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Preparing for the future: nurse education and workforce development

Paul Linsley MMedSci RMN RNG RNT*

Senior Lecturer

Ros Kane PhD RGN RNT

Senior Lecturer

John McKinnon MSc RGN RMN RHV

Senior Lecturer

Rachael Spencer MSc RGN RM RHV RNT

Senior Lecturer

Trevor Simpson BSc RGN

Senior Lecturer

School of Health and Social Care, University of Lincoln, UK

Corresponding Author:
Paul Linsley
School of Health and Social Care
Uni-versity of Lincoln, Brayford Pool
Lincoln LN6 7TS, UK.

Received date: 6 November 2007; Accepted date: 9 March 2008

 
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Abstract

Nurse education needs to be responsive to changes not only within health policy but also those relating to workforce development. Viewed within this context this discussion paper highlights areas of consideration when planning for and responding to such demands.

Keywords

education, health policy, nursing, public health

Introduction

Nursing practice in the UK has changed dramatically over the last 20 years, and this pace of change shows no sign of slowing down.[1] Nurses in acute settings man-age an increasingly complex range of healthcare inter-ventions that incorporate advances in technology and disease management, while nurses in primary care settings manage an increasing burden of chronic diseases and facilitate patient self-management of their health. The focus of health care has moved from hospital to community settings and has a far greater emphasis on health promotion for maintaining good health and wellbeing than has been seen previously.[1,2]

A key turning point was seen with the publication of the Wanless reports in 2002 and 2004 which identified an over-reliance on acute hospital care and recom-mended more primary and community based care with public involvement in health improvement.[3,4] This change in focus was echoed in the NHS Improve-ment Plan, which further signalled the need for major cultural change to address this move from sickness to health.[5] The reports also recognised that the role of the nurse was changing and that they were undertaking work traditionally carried out by doctors.

There has for some time been a formal commitment to increasing the contribution nurses make to public health but it is only now that it is starting to gain momentum. Since the publication of the Acheson report into health inequalities in 1998, the need for a radical approach to improving the health of the popu-lation has been recognised.[6] In 1998 an official state-ment of intent to examine the role of nurses within the public health arena was published by the European and UK Chief Nursing Officers. This was later further enforced in the Munich Declaration,[7] when ministers pledged to ‘enhance the roles of nurses and midwives in public health, health promotion and community development’.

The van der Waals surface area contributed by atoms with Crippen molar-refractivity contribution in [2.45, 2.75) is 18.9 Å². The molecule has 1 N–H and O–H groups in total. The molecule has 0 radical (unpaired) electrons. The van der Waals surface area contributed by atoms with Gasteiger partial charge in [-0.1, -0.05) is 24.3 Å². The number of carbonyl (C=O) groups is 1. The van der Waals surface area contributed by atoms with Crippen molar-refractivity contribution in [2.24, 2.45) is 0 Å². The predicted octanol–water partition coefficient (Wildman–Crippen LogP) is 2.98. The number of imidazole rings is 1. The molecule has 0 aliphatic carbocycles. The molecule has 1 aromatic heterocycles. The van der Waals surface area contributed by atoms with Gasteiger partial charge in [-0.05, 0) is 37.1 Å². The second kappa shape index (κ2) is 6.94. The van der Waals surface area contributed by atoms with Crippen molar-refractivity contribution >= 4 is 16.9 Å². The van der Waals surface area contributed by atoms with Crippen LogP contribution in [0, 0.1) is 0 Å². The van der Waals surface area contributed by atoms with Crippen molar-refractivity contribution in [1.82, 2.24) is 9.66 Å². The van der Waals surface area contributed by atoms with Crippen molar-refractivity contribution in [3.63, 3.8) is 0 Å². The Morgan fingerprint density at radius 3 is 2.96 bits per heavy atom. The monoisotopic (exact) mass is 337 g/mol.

It was recognised, however, that this would not be possible without an accompanying shift in the focus of the workforce. Choosing Health made direct reference to the need to ‘develop training and support for all NHS staff to develop their understanding and skills in promoting health and to foster and expand a com-prehensive range of community health improvement services’.[8] This focus on prevention was further reit-erated in a number of key policy documents including,

The Future Nurse: the RCN vision (2004),[2] The Future Nurse: the future for nurse education (2007),[1] and Modernising Nursing Careers: setting the direction (2006).[9]

Shift in care from hospital to community

Since 1997, the number of nurses working in com-munity and primary care has increased by 37%.[10] A wider range of services is being provided outside hospital settings: new services are being developed by general practices, primary care trusts (PCTs) and other providers, who provide care for people with both acute and long-term conditions as well as pre-ventative services. New opportunities are emerging for less-experienced nurses to work in general practice and the community, with some qualified staff never having worked within the hospital setting other than in their training. 

Increasingly, specialist nurses are working outside hospital providing care to patients with long-term conditions in their homes and providing specialist advice to other community staff. District and school nurses, health visitors and others who have a long history of working in the community are adapting their roles to meet the changing needs of patients and clients. For many, nurses provide the first point of contact with the healthcare services through NHS Direct and NHS walk-in centres. Developments in healthcare delivery including an ailing healthcare system and large-scale public dissatisfaction, higher activity levels, expanding roles for clinicians with increased accountability, technological developments and inter-national recommendations to re-orientate healthcare systems have expedited these changes.